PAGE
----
BMJ reviewed 44 studies (of over 2,100 studies surveyed in the last five years) to identify factors around telehealth effectiveness and efficiency. “The factors listed most often were improved outcomes (20%), preferred modality (10%), ease of use (9%), low cost 8%), improved communication (8%) and decreased travel time (7%), which in total accounted for 61% of occurrences.” Patient satisfaction was achieved when providers delivered healthcare via videoconference or any other telehealth method. Telehealth and patient satisfaction: a systematic review and narrative analysis (PDF)

The American Academy of Family Physicians (AAFP) and the Robert Graham Center for Policy Studies in Family Medicine and Primary Care hosted a Capitol Hill meeting on telehealth in primary care 9 November. The conundrum that PCPs face: telehealth is well-suited to primary care, the CPT codes are there, physician time can be easily recorded, and patients now are comfortable with it–but connectivity, health plans, and expansion of the referral network beyond the local are still not there. Regina Holliday, a well-known patient advocate who will be speaking at MedMo17, spoke about telehealth’s great advantages in mental health, especially to younger patients who want anonymous counseling and those in rural areas where it’s hundreds of miles to a mental health clinic or a psychiatrist. AAFP Forum Report

Tender/Prior Information Alerts: North Yorkshire, North Ayrshire

Susanne Woodman, our Eye on Tenders, has located more complete information on a North Yorkshire tender we listed on 7 Nov and a prior information notice by North Ayrshire for a contract to be published next month.

  • North Yorkshire: The North Yorkshire County Council has listed full information on the tender for Assistive Technology services for North Yorkshire. It is for technology, monitoring and support to extend healthier independent living in the home and reduce demand on social care services. It is a three-year contract (extension up to 24 additional months) valued at £4.85 m. Bids close on 17 January 2018. TED–Tenders Electronic Daily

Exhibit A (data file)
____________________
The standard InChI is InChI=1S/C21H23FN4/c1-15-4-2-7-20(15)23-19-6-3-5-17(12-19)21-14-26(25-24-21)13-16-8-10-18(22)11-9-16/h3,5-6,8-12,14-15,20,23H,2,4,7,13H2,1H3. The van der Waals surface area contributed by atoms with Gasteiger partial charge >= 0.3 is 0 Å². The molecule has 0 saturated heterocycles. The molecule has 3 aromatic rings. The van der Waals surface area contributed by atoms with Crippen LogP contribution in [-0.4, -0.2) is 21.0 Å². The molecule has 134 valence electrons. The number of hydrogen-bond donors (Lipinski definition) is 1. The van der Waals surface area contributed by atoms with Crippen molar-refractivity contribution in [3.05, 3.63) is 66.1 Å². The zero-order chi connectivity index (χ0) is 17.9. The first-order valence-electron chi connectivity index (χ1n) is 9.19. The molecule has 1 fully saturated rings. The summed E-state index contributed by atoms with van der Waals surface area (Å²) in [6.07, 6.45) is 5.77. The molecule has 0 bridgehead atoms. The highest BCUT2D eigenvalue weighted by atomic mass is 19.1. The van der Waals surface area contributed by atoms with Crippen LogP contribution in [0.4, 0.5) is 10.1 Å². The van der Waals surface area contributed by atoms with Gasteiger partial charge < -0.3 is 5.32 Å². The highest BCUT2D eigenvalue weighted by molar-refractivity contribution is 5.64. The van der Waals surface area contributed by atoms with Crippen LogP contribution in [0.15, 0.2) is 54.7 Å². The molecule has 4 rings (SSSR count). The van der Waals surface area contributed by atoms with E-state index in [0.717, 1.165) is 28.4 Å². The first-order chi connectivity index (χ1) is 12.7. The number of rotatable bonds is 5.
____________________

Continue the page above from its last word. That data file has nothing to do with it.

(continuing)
• North Ayrshire (Scotland): This Prior Information Request by North Ayrshire Council is for a 24/7/365 call handling system which is fully compatible with alarm equipment and telecare peripherals installed or provided by the Council in the full North Ayrshire Council area which includes the islands of Arran and Cumbrae. There are about 4,200 services users of primarily Tunstall equipment with a volume of 21,000 to 28,500 calls per month. The contract will be from 01 September 2018 to 31 August 2019. The contract will be published on 4 Dec. Public Contracts Scotland and TED

NYC Healthcare Innovation Festival: four big events 28 Nov – 6 Dec–readers get 20% off

NYC will be a health and health tech-related hub for a busy 10 days between the holidays of Thanksgiving and the run-up to Christmas. Run by four separate organizations, they are being co-marketed as the NYC Healthcare Innovation Festival. So after you digest your turkey and trimmings, you’ll have four great conferences plus an opportunity to do some holiday shopping in NYC! Registration for each event is separate–see the discount code below offered by NYCHIF!